Examining microservices and containers

Posted in: Business Insights


With the market demanding faster, higher quality release cycles at the lowest possible cost, the very nature of software development is changing — shifting from complex, monolithic code bases to easily consumable and rapidly deployable microservices.


“Microservices” refers to an architectural approach to software development where a single application is broken down into a set of smaller services. Each microservice is a virtual, autonomous entity that delivers a very specific API, running its own processes and using simple mechanisms to communicate.


The result? QA testing is made much simpler, allowing dedicated development teams to turn out small sets of independent features faster. Rather than releasing application updates quarterly or twice a year, teams can release features within days or weeks — and sometimes hours.


Replacing a large-scale application with multiple microservices can be a great way to squeeze more performance out of the same hardware footprint. But if you really want to get the most value from your microservices, you’ll also need to incorporate Docker containers into your development architecture.


The benefits of using containers

Docker containers provide a vehicle for quickly and reliably deploying microservice features. They provide a complete filesystem that includes everything the service needs to run, enabling the independent configuration of the packages required to run it as well as the resources it can consume. They use Linux namespaces to limit resources (such as memory, CPU, and networks) without requiring the full overhead of a virtual machine. They also allow small independent environments — complete with an operating system and application code — to run on the same dedicated hardware or virtual machine.

Docker containers are:



Because they share the operating system’s kernel, container-based architectures are lightweight implementations: they launch quickly, use less memory and consume less power.



While they share the operating system’s kernel, containers are otherwise isolated from each other. One container’s dependencies are invisible to other containers on the same system, which allows developers to use the same toolsets and workflows regardless of the host platform’s operating system.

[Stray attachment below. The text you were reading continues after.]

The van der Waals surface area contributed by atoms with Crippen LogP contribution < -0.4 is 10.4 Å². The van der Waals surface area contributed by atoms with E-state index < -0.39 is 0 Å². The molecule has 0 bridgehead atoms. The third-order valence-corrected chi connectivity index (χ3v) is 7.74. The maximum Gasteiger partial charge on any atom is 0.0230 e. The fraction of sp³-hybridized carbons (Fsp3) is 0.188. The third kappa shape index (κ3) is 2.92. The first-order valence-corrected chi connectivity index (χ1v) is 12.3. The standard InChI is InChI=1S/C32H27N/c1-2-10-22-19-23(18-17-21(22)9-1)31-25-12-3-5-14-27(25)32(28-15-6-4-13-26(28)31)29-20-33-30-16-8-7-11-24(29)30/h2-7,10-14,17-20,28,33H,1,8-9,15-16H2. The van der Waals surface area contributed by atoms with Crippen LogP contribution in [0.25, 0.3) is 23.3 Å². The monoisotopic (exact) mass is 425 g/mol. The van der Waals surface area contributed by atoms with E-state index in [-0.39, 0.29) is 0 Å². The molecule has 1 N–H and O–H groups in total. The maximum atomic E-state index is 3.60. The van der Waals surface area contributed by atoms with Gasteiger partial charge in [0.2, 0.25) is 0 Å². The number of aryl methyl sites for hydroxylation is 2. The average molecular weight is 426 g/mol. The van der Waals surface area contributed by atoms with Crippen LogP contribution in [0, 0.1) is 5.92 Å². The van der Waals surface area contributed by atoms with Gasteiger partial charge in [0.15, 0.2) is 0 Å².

Most containers are stateless, allowing them to be scaled up or down regardless of physical hardware. Each container handles only a small piece of the functionality, which means it can be transparently replaced by a different container with similar functionality.



Fast updates of self-contained, stateless microservices in containers allow teams to be more flexible. Bugs can be fixed and updates quickly deployed. Subsystems can be completely altered without derailing other developments, and the code path is always automatic.



Containers allow smaller teams to manage the smaller “chunks” of the code base and resolve issues quickly. Errors in containerized code can be quickly reverted and immediately fixed without affecting other features or containers, allowing other teams to push ahead and continue deployment.



The portable nature of containers means you could run them on any Linux system?and be certain they will operate consistently, whether they’re running on a developer laptop or in a production environment.


While introducing Docker containers into a microservice architecture can promote flexibility and efficiency, using them is not without its challenges. For instance, how do you effectively orchestrate, schedule, and manage the containers? And how do you secure them against attackers?


In my next post, I’ll take a closer look at the ideal approach to developing a container-based architecture to mitigate these (and other) potential risks.


You can learn more about microservices and containers in Pythian’s white paper Getting Started With Microservices and Containers, including a more detailed look at each of the steps that make up the approach to adopting a container-based architecture.




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